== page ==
Paid Memberships Pro is 100% GPL and Why

This text is included in the license.txt file in the base of our plugin and represents the current license for Paid Memberships Pro:

Paid Memberships Pro Copyright (C) 2011-2018 Stranger Studios, LLC

Paid Memberships Pro uses the same software license as the current version of WordPress: GPLv2. You can get the text of that license in the license.txt file of your root WordPress directory or online at https://www.gnu.org/licenses/old-licenses/gpl-2.0.html.

Please read the GPLv2 for full details, but what this means in practice is that you may install this plugin on any site for personal or commercial use. You may redistribute this plugin any way you choose as long as you maintain the GPLv2 license. If you distribute an altered version of this code, we ask that you:

1. Give your software a name other than “Paid Memberships Pro” or “PMPro” to avoid confusion.
2. Disable the upgrade functionality (includes/upgradecheck.php) to avoid contamination of your distributed plugins or our upgrade services.
3. Notify us of your distributed version so we can potentially promote the distribution if it’s a good effort.

Why GPL?

  1. Paid Memberships Pro is a WordPress plugin.
  2. WordPress uses the GPL license.
  3. The folks at WordPress consider plugins and themes “derivative works”.

Therefore the GPL applies to all WordPress plugins, including Paid Memberships Pro. And so Paid Memberships Pro must use the GPL license.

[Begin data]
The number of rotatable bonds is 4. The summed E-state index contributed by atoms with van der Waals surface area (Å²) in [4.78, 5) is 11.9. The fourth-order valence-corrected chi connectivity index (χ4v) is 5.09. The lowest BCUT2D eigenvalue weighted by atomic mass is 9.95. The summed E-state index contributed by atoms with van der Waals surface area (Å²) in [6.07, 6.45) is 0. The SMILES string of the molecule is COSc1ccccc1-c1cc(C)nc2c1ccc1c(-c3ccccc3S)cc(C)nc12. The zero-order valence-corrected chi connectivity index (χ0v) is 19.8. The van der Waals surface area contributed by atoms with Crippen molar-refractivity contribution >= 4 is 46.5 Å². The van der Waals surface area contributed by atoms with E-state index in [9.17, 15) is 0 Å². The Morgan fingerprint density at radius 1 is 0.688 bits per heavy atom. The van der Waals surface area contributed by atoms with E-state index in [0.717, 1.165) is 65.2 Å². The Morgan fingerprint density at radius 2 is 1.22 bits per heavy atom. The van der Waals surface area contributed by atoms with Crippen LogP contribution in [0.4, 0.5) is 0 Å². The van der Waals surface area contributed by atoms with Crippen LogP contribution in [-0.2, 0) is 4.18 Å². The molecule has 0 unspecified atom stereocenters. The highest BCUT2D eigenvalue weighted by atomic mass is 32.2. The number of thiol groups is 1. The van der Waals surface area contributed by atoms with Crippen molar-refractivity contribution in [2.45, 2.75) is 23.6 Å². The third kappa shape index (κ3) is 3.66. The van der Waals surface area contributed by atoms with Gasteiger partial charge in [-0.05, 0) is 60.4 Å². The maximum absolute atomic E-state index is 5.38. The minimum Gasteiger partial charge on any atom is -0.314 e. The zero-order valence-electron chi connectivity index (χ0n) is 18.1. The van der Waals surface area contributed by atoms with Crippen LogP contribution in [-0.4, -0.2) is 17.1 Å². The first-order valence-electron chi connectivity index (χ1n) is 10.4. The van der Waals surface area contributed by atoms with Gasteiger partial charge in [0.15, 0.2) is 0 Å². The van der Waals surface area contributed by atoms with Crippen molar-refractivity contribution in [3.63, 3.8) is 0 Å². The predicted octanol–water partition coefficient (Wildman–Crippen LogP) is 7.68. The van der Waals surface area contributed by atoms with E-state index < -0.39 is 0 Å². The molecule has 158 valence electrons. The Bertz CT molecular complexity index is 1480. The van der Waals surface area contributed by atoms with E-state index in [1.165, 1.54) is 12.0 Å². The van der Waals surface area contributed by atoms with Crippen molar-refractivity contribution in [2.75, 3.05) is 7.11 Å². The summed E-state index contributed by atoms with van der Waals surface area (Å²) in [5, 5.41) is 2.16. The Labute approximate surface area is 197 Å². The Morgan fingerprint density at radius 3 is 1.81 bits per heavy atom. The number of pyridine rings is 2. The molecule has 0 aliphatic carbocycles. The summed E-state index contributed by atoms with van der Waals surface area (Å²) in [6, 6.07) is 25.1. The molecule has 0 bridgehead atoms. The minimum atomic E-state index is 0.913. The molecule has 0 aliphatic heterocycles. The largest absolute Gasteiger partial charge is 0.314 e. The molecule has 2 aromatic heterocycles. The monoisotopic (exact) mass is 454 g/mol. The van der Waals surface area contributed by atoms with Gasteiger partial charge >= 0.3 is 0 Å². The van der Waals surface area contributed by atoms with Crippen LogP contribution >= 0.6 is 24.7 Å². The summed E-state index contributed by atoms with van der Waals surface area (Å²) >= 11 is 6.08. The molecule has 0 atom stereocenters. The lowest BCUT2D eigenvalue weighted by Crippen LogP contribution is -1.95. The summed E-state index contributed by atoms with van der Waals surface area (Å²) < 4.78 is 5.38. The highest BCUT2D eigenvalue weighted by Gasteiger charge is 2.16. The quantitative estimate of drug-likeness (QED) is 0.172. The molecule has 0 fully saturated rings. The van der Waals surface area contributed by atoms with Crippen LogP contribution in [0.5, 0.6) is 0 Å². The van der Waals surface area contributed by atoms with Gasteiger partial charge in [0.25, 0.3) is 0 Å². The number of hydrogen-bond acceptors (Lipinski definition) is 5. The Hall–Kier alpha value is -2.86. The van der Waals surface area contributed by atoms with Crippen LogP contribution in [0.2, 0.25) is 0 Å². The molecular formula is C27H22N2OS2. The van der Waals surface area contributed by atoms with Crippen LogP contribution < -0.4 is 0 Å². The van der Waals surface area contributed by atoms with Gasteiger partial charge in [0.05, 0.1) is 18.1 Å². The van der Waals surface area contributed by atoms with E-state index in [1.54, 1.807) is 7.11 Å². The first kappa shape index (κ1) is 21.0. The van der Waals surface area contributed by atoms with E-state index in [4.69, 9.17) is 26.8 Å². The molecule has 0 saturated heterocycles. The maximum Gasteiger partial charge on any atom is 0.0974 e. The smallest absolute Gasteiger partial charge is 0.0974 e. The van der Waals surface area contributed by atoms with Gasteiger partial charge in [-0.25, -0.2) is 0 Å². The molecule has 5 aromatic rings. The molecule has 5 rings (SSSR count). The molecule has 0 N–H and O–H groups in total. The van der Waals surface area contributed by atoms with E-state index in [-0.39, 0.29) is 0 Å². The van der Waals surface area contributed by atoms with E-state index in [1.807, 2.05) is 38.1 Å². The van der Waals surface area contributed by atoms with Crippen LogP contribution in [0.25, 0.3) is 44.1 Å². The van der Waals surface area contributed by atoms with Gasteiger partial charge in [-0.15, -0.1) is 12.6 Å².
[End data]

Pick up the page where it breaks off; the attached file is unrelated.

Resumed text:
Controversy

Some people may argue against #3 above, and say that not all plugins are derivative works. We disagree and further believe that even if you don’t believe that the GPL is legally applicable to your plugin, it makes business sense to be on the same side as the software you are building your business on.

Why No Split License?

A split license typically means offering your PHP and other executable code as GPL while using a more restrictive license for HTML, CSS, Javascript, and images. This is appealing because it allows one to legally abide by the GPL while adding restrictions that will make it harder for people to distribute your code without breaking the secondary license.

We considered using a split license, and I think it still makes sense for some themes and plugins. However, for Paid Memberships Pro, using a split license would be against the spirit of the GPL.

A split license is a “hack” to discourage people from redistributing a plugin. The real value of our plugin is not in the HTML, CSS, Javascript, or images… although they (or replacements) are necessary to get the plugin to work. The value is in the code itself and how it works together with WordPress. So we plan to charge for access to our plugin. But because it is GPL, we can’t restrict our customers’ use of the plugin.

What about the three “requests” in your license.txt?

From my understanding of the GPL, the 3 requests we ask of people distributing copies of Paid Memberships Pro are allowed and fairly standard. (Think of all the different “flavors” and names for Linux distributions.) We are not trying to keep people from distributing the code, but we are trying to avoid confusion (the version called “Paid Memberships Pro” is the one we maintain) and other badness (you obviously want to stop pinging our upgrade servers if you change your version of the code).

I always aim for straight forward language and requests in our legal documents. That’s what I’m doing here. If there is something wrong or unkosher about that text, I am open to revising it.